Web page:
When dealing with trees and lumber (as opposed to demolition work or other applications), chainsaws are used for four primary cuts. The most common is felling, which is the act of cutting down trees. Trimming is the shaping and pruning of a live tree for aesthetics or tree health. Limbing is the process of cutting most or all branches off a tree before or after it is felled. Finally, bucking refers to cutting a log into smaller usable and/or portable sections.

Choosing the right saw for your purposes means considering more than just blade length, it also means considering power source and torque.

The primary differences between electric chainsaws and gasoline powered saws are size and power. Electric chainsaws tend to be smaller than their gas powered counterparts, and usually deliver less torque, meaning the are only suitable for smaller cutting jobs. While electric saws mean the sacrifice of some power and size, they are also usually much lighter weight and more compact than gas powered chainsaws, and that makes them easier to use for smaller or less physically able operators, and it also means easier storage. It's also much easier to maintain a saw that requires no liquid fuel or gas and oil blending, and you're unlikely to run out of electric power.

Ultimately, a gas powered chainsaw is the more versatile, useful tool, and not only thanks to the potential for more power and cutting range: a gas saw doesn't have to be plugged in to work, so you can bring one with you anywhere, from the construction site to the back woods to the back yard.

Chainsaw Sharpening And Maintenance

Almost all gasoline powered chainsaws use a two-cycle internal combustion engine and do not have separate reservoirs for engine oil. That means it is imperative that an operator use the correct blend of gasoline and oil, which in most cases is approximately five ounces of motor oil per one gallon of fuel; check your saw's manual to be sure. Without the correct blend of fuel and oil, a chainsaw's engine will be quickly damaged and worn out.

Before each use of your saw, check its blade tension setting and make sure it is as specified by the manufacturer. Make sure the guide bar and blade are clean and, if need be, oiled. Also ensure the air filter is clean, clear, and in good working order.

To start a chainsaw, lay it flat on the ground and ensure the engine brake is fully engaged (the chain should not be able to budge when the brake is pushed forward into position). Open/engage the choke and prime the engine if a primer is present. Next get a solid grip on the tool, pull the starting handle, and hear the roar as the engine comes to life.

In order to make sure your saw is working up to its full potential, won't endure unnecessary wear and tear, and also is as safe a tool as possible, you need to keep it sharp. Regular chainsaw sharpening extends to life of the tool, saves you time when you use it, and reduces the risks of kickbacks, flying debris, or a saw jammed into a thick piece of lumber. Along with safety goggles, a hard hat, ear protection, and work gloves, a good chainsaw sharpener is an important tool to have on hand.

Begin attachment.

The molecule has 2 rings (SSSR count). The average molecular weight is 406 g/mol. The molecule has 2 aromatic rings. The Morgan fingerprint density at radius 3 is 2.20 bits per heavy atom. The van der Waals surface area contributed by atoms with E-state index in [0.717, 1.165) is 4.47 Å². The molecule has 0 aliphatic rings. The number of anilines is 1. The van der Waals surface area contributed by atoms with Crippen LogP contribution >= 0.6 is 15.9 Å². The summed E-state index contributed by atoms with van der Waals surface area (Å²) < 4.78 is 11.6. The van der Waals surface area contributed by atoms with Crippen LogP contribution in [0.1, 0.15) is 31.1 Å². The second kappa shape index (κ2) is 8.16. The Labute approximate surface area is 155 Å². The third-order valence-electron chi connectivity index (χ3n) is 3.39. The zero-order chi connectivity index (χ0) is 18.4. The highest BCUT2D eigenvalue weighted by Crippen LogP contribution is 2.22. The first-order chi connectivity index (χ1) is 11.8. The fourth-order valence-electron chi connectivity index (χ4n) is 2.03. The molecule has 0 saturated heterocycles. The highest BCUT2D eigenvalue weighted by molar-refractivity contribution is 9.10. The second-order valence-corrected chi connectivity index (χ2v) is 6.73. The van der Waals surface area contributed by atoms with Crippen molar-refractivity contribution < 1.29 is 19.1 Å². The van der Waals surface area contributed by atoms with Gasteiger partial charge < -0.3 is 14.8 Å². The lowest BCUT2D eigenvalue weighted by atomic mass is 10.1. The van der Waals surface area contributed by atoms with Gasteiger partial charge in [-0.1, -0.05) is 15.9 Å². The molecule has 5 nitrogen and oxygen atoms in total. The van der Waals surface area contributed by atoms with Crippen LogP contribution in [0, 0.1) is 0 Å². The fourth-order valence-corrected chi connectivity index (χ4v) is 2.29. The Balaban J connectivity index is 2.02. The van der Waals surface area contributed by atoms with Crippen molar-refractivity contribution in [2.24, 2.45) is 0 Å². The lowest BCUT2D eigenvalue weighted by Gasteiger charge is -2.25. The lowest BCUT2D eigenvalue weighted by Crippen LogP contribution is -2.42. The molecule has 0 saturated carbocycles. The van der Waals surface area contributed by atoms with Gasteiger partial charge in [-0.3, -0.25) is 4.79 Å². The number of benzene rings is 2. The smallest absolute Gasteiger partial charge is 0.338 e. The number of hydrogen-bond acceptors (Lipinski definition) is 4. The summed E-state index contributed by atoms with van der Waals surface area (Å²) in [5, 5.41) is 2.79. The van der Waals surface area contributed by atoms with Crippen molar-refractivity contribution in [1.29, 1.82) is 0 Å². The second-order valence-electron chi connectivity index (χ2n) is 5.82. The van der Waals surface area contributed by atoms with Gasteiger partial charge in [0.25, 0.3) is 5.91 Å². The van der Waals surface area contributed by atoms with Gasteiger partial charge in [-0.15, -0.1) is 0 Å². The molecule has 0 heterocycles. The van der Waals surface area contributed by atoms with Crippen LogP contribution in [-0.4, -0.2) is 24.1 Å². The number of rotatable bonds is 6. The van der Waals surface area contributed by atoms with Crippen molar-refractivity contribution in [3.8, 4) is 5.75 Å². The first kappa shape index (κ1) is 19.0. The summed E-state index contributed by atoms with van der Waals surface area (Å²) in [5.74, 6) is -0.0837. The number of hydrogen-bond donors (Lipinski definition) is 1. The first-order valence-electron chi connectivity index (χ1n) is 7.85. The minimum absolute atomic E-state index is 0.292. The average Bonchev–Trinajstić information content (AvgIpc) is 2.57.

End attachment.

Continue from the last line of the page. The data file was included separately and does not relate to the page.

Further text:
Choosing A Chainsaw Sharpener

A chainsaw blade consists of cutters, which are the teeth that do the actual cutting of the material, and rakers, which control the depth to which the teeth reach, keeping the cutting process smooth and consistent. The rakers will have to be filed from time to time, but it is the cutters that need regular routine maintenance.

While it's entirely possible to sharpen a chainsaw manually using a round hand file to work on the cutting teeth, the process is laborious and rarely as effective as using a dedicated chainsaw sharpener.

Using an electric bench mounted chainsaw sharpener is the fastest way to get those cutters sharp. Most electric sharpeners look like small rotating saws, but feature grinding discs rather than saw blades. Their disc can be adjusted to achieve the right angle needed for the teeth of a specific chainsaw's chain. Check the ideal angle of your saw's blade before buying a chainsaw sharpener to make sure the two are a match, but almost all decent chainsaw sharpeners will be suitable for most chainsaws.

As an alternative to an electric chainsaw sharpener, you can consider a unit that clips into your chainsaw's guide bar and manually draws the chain through as it sharpens. You provide the power in such units by turning a crank, but unlike the process of using a hand file, the sharpening angle is still strictly maintained by the tool. While less efficient and more physically involved than an electric sharpener, this type of sharpener has the benefit of working anywhere.



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Last updated on December 10, 2017 by Chase Brush

Chase is a freelance journalist with experience working in the areas of politics and public policy. Currently based in Brooklyn, NY, he is also a hopeless itinerant continually awaiting his next Great Escape.